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With the new production of a strategic bomber from UCA, Canada started to think the Holiday Empire was gearing for conventional war. Aier Unlimited, the main producer of aircraft at the time, began their own rushed program for a long range heavy interceptor. Bulding heavily off of the Russian Sukhoi aircraft, the plane featured a slightly drooped nose, two engines, two tailfins and a set of canards. The engines used in the 155 would remain classified until the late 80s, and to date are the most powerful engines ever mounted on a bomber interceptor.
The 155 would break the record for the highest speed achived by an in-service fighter aircraft, managing over 5000kph at 14km above sea level. These planes were extremely expensive to maintain, with common mechanical and technical malfunctions. It had been rushed into service against what was essentially a fictional threat, and the lifespan of the aircraft showed it.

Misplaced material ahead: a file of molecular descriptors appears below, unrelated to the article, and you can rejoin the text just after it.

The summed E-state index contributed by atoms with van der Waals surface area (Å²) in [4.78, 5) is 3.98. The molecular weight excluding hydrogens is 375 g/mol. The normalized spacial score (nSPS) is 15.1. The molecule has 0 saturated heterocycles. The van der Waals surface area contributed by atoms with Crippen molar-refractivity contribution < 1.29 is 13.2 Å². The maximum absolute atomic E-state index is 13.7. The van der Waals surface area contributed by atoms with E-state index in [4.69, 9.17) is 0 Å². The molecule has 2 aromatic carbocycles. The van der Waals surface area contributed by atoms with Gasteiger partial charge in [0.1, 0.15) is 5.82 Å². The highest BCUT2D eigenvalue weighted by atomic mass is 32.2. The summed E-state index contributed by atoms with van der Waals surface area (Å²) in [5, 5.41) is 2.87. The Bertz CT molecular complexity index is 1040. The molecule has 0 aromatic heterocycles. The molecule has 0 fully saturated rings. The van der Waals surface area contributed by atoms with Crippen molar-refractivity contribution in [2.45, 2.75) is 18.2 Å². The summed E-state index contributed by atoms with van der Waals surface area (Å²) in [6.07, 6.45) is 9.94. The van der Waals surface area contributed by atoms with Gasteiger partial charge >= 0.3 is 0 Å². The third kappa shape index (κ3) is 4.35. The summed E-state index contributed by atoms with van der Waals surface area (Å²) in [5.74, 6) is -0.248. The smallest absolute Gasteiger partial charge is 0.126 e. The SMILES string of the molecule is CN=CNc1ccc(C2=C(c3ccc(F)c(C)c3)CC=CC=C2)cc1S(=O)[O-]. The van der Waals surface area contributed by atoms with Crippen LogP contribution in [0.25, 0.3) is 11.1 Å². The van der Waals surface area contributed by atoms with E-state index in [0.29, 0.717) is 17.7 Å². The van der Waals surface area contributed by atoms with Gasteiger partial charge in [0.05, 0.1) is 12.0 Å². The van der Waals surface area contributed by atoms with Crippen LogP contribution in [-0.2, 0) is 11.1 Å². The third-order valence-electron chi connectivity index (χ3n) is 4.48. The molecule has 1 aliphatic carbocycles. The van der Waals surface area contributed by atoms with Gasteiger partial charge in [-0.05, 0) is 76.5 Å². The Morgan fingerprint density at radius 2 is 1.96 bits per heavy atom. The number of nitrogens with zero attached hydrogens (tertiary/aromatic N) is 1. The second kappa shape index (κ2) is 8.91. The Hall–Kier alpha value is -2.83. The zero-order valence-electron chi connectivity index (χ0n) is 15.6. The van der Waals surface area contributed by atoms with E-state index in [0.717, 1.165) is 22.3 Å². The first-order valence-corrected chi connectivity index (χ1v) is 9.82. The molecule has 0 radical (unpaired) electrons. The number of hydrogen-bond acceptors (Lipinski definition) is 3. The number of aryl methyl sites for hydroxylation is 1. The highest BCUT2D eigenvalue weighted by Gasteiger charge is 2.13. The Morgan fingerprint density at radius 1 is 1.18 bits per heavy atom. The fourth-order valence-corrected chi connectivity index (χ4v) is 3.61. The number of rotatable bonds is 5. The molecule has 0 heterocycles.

A total of 25 Au-155s would be built, 5 of which would never fly, and none would ever sortie to intercept a live threat.
The Au-155 would retire with a lifespan of only 8 years. One of these gigantic two seaters is held at the Smithsonian Air and Space museum, and all other aircraft had been scrapped.
CC : 371
RC : Structural Fuselage MKI
Produced by Aier Unlimited (CA)
Serial Production Date : 2045/2053
- Type: SPH
- Class: aircraft
- Part Count: 371
- Pure Stock
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